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Harold of England

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Papist Invaders versus Orthodox Christian Natives
===Papist Invaders versus Orthodox Christian Natives===
Before he set out from Normandy, William had had a difficult time in getting his own Norman barons to follow him in his quest to gain the English crown. Most considered it suicide, if only because of the difficulty in making the crossing over the English Channel in the relatively primitive boats that they used. Thus, William had a problem in terms of gaining military assistance in his campaign. The solution to that problem was presented by one of his advisers, Lanfranc, the man a Lombard abbot and monastic teacher who after the Conquest became Archbishop had previously helped gain papal approval of CanterburyWilliam's uncanonical marriage to his wife, Matilda.
Lanfranc's solution (for which he was eventually awarded the position of Archbishop of Canterbury after the Conquest) came in the form of casting the invasion as a crusade to bring the English church into submission to the [[papacy]]. David Howarth, in his ''1066 The Year of the Conquest'', explains:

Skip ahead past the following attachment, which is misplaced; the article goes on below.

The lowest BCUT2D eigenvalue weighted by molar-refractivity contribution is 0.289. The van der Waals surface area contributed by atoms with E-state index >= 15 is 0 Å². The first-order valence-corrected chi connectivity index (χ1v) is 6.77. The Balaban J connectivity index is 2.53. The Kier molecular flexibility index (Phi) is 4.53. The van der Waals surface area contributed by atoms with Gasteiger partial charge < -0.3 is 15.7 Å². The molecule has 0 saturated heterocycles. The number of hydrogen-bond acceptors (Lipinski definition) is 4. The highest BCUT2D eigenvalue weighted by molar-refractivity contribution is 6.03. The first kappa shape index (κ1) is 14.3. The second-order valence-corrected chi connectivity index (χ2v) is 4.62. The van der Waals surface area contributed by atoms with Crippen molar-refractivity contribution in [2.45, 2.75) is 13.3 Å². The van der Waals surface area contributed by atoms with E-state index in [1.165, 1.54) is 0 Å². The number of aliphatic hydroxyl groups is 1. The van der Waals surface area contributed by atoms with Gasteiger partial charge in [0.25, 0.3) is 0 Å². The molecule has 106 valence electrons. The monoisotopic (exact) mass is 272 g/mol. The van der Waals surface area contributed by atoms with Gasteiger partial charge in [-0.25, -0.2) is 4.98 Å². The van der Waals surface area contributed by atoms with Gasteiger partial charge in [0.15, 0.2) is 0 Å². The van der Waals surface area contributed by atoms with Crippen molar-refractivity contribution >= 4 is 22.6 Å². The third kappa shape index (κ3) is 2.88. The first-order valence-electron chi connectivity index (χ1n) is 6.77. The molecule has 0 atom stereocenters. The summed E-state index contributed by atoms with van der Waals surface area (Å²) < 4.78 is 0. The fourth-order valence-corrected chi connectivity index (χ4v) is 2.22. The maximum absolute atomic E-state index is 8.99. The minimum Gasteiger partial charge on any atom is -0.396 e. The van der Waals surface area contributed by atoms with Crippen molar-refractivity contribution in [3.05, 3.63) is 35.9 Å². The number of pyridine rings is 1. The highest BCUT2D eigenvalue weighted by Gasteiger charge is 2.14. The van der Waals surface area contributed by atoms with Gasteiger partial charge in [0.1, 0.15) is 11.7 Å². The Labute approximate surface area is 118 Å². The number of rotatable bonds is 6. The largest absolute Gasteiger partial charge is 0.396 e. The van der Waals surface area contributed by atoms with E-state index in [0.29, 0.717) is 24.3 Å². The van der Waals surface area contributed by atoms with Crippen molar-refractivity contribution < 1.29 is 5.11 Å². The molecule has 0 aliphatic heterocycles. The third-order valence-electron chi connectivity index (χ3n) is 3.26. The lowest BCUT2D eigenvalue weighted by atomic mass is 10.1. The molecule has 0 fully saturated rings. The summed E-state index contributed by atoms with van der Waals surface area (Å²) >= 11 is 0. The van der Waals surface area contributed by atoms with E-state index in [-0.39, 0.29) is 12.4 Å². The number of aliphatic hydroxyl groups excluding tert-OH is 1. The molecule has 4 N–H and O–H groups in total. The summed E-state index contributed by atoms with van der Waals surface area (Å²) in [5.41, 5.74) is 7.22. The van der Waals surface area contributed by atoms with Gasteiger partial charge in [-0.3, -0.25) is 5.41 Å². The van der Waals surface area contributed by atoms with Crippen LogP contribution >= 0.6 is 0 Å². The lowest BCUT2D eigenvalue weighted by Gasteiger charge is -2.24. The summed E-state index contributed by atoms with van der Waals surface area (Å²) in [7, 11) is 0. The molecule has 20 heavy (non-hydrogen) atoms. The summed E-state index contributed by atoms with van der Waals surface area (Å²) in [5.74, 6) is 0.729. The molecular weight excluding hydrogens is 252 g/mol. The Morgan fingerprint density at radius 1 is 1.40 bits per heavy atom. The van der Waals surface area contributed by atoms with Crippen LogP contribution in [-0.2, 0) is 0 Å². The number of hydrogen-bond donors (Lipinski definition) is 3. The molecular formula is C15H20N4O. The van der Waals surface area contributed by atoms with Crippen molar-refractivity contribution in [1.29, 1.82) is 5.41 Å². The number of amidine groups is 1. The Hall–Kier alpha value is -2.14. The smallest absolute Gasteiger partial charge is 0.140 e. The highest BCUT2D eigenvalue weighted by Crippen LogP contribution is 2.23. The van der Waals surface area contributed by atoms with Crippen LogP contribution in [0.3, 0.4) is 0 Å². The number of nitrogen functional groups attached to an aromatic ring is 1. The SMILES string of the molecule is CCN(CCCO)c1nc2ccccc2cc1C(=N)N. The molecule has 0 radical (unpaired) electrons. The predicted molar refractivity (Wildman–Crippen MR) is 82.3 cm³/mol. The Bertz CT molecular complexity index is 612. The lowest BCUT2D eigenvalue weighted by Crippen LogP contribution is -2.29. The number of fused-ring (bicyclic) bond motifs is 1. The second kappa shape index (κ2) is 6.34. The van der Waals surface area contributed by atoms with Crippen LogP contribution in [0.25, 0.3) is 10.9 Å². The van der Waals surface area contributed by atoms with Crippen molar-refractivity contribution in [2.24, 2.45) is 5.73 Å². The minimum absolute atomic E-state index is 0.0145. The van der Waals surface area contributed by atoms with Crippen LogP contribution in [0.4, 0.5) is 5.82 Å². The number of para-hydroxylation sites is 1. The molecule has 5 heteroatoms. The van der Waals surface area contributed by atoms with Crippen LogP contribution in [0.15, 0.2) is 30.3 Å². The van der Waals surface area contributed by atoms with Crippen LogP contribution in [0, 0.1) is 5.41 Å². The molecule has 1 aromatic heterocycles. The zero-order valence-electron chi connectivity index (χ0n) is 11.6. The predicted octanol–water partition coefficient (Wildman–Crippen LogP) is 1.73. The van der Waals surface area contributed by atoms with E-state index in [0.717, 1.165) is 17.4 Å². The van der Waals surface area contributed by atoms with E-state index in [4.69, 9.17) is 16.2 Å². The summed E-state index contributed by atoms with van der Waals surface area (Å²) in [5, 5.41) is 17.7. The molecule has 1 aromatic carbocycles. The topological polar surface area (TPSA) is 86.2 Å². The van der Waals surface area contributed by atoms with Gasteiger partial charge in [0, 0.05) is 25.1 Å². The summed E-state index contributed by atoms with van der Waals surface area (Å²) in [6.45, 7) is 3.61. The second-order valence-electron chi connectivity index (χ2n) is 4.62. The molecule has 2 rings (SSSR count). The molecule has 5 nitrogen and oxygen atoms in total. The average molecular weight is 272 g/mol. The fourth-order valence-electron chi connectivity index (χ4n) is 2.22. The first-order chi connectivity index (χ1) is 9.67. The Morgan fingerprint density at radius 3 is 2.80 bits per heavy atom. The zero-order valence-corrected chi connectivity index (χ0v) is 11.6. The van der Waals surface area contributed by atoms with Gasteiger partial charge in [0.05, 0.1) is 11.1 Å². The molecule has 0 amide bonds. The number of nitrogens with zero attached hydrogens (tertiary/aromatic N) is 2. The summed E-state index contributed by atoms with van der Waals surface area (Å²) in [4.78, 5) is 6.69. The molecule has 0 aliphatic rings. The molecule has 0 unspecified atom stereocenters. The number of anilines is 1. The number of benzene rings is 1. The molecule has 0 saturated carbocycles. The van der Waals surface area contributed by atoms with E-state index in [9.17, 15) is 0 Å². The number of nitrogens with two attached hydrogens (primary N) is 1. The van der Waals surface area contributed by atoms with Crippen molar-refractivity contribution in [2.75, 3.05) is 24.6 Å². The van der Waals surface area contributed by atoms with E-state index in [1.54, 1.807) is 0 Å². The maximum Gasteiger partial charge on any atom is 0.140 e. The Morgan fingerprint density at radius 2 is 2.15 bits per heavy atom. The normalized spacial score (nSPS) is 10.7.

:The invasion should not be seen as a merely secular conquest; its highest aim should be, or appear to be, the reformation of the English church. It should become a crusade, a holy war to bring back an errant church to Rome. Lanfranc himself, or the Norman church as a body, was willing to bring accusations against the church of England (p. 100).
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